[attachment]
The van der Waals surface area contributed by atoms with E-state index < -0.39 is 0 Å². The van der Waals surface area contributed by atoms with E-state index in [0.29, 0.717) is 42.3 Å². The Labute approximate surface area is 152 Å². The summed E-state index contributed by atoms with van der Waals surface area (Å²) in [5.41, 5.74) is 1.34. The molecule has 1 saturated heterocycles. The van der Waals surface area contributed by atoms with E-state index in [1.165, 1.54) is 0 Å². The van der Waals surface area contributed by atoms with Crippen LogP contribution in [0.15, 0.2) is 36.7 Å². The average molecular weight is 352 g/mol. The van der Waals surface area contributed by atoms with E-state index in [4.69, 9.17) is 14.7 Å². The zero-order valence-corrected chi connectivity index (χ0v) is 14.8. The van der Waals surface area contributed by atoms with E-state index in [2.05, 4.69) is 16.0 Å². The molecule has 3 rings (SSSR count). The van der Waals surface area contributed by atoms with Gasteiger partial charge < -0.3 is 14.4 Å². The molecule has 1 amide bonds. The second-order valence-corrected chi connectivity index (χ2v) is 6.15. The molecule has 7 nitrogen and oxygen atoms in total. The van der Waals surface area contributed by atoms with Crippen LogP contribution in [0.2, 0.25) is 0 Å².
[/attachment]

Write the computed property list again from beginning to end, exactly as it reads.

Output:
The van der Waals surface area contributed by atoms with E-state index < -0.39 is 0 Å². The van der Waals surface area contributed by atoms with E-state index in [0.29, 0.717) is 42.3 Å². The Labute approximate surface area is 152 Å². The summed E-state index contributed by atoms with van der Waals surface area (Å²) in [5.41, 5.74) is 1.34. The molecule has 1 saturated heterocycles. The van der Waals surface area contributed by atoms with E-state index in [1.165, 1.54) is 0 Å². The van der Waals surface area contributed by atoms with Crippen LogP contribution in [0.15, 0.2) is 36.7 Å². The average molecular weight is 352 g/mol. The van der Waals surface area contributed by atoms with E-state index in [4.69, 9.17) is 14.7 Å². The zero-order valence-corrected chi connectivity index (χ0v) is 14.8. The van der Waals surface area contributed by atoms with E-state index in [2.05, 4.69) is 16.0 Å². The molecule has 3 rings (SSSR count). The van der Waals surface area contributed by atoms with Gasteiger partial charge < -0.3 is 14.4 Å². The molecule has 1 amide bonds. The second-order valence-corrected chi connectivity index (χ2v) is 6.15. The molecule has 7 nitrogen and oxygen atoms in total. The van der Waals surface area contributed by atoms with Crippen LogP contribution in [0.2, 0.25) is 0 Å².